In May, Investment Property Databank released its annual performance figures for the French property market for 2003. At the end of 2003, the databank comprised 4,743 properties, valued at e57bn – around 62% of property assets owned by institutions and quoted property companies in France.
2003 saw a further gradual deterioration in the performance of the French property market. All property returns slipped to 8% in 2003 from 8.7% in 2002. This decline came as the rate of capital growth slowed from 2.3% in 2002 to 1.6%, while income return remained static at 6.4%. After a poor year in 2002, when returns fell to –31.9%, equities rallied to achieve an annual return of 19.9% in 2003. Meanwhile bonds, the top-performing asset in 2002, saw returns more than halve to 3.8%.
However, over the medium term, property has delivered superior returns in France, as shown in Figure 1. Over the past six years, property has achieved total returns of 9.9% a year, against equity returns of 5.2% and bond returns of 5.9%.
The commercial property market in France is made up largely of three sectors. At the end of 2003 the office sector accounted for around 55% by value of the total investment market. Residential made up 22%, retail a further 12%, with the remaining 11% or so held in industrial and mixed use/other properties.
As can be seen in Figure 2, retail has been the star performer of the French property market over the past six years, delivering total returns of 15.4% a year. Offices, at 11.2%, have marginally outperformed industrial, at 11%, while residential has managed just 6.7% a year. The driver of retail outperformance has been strong capital growth of almost 8% a year. Strict planning controls mean that there is a tightly limited supply of retail stock; however, demand from investors has become increasingly fierce, pushing yields down and capital values up. The rate of increase in office capital values, at 4.4% a year, has been double that on residential, while office income return, at 6.8% a year, has exceeded that on residential by 2.5 percentage points a year.
Poor residential returns have come about as a result of higher unemployment in France. Housing booms in the UK, Netherlands and much of Scandinavia have been fuelled by a combination of low interest rates (a common factor across Europe) and low unemployment, providing a large pool of would-be purchasers. But as Figure 3 shows, in countries like France, Germany and Finland where unemployment has remained fairly high, returns have not taken off.
Residential has also proved unattractive as a result of the high costs associated with this type of investment. Figure 4 shows the net income received and operating costs incurred on French property by sector at the end of 2003 – the figure after the sector describes the percentage of income lost as costs. Residential easily incurs the highest proportion of costs of all the sectors, at 24.9% of gross income, against 11.5% and 8.8% respectively in the retail and office sectors.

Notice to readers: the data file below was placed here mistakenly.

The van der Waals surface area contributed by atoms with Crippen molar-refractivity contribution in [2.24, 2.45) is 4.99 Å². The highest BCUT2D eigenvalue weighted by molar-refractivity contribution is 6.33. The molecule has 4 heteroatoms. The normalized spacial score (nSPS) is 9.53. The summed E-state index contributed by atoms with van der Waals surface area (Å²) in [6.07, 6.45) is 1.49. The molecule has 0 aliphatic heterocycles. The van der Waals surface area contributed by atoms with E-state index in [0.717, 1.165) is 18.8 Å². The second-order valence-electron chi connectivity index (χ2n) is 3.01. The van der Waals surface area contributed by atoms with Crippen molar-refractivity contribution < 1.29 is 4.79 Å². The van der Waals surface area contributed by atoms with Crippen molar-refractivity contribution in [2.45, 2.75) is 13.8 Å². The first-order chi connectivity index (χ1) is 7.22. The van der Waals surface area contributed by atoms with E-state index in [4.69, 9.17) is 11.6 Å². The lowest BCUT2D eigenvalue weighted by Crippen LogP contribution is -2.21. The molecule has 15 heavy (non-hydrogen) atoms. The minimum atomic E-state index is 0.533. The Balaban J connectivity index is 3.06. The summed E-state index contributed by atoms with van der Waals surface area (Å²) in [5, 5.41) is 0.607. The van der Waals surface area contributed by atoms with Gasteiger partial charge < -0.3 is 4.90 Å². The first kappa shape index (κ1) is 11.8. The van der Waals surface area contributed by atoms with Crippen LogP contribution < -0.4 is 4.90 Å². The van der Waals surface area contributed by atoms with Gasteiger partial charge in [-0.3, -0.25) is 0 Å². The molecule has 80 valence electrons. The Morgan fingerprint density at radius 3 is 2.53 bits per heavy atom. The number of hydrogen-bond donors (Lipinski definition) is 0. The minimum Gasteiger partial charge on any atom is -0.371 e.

Another negative factor associated with the sector is the age of stock. As shown in Table 1, 70% of residential stock was built before 1986, compared with just 33% of office stock.
Taking into account residential’s weak performance history and relatively poor income and age profile, it might be expected that investors in France would have moved to decrease their exposure to the sector relative to the office and retail sectors. Figure 5 shows that this has been the case.
Figure 5 unbundles the changes in portfolio weights since 1998 into ‘active’ changes resulting from investors’ deliberate asset allocation decisions (termed net investment shift) and ‘passive’ changes (caused by variations in the rate of capital growth or the addition of funds to the databank) across segments. At a sector level, the analysis reveals that investors have sought to decrease their exposure to residential property by almost 12.5 percentage points over the past six years. Conversely, investors have attempted to increase exposure to the office sector by 10.7 percentage points and to the retail and industrial sectors by around 1.5 percentage points each. At a segment level, investors have largely looked to increase their exposure to Paris offices outside the core central business district and to shopping centres.
Residentials recorded a net withdrawal for the sixth year in succession of –e2.3 billion, or 17.3% of existing holdings. This shows that the trend of part sales of apartments, often to current tenants, that has accounted for much of the institutional withdrawal from the sector has quickened significantly. Going forward it is difficult to see a change in attitude from investors, and it must be anticipated that ‘easy sales’ will continue to be made by institutions keen to exit the residential sector in favour of investing in larger office and retail schemes.
Dominic Smith is a senior researcher at Investment Property Databank (IPD). Email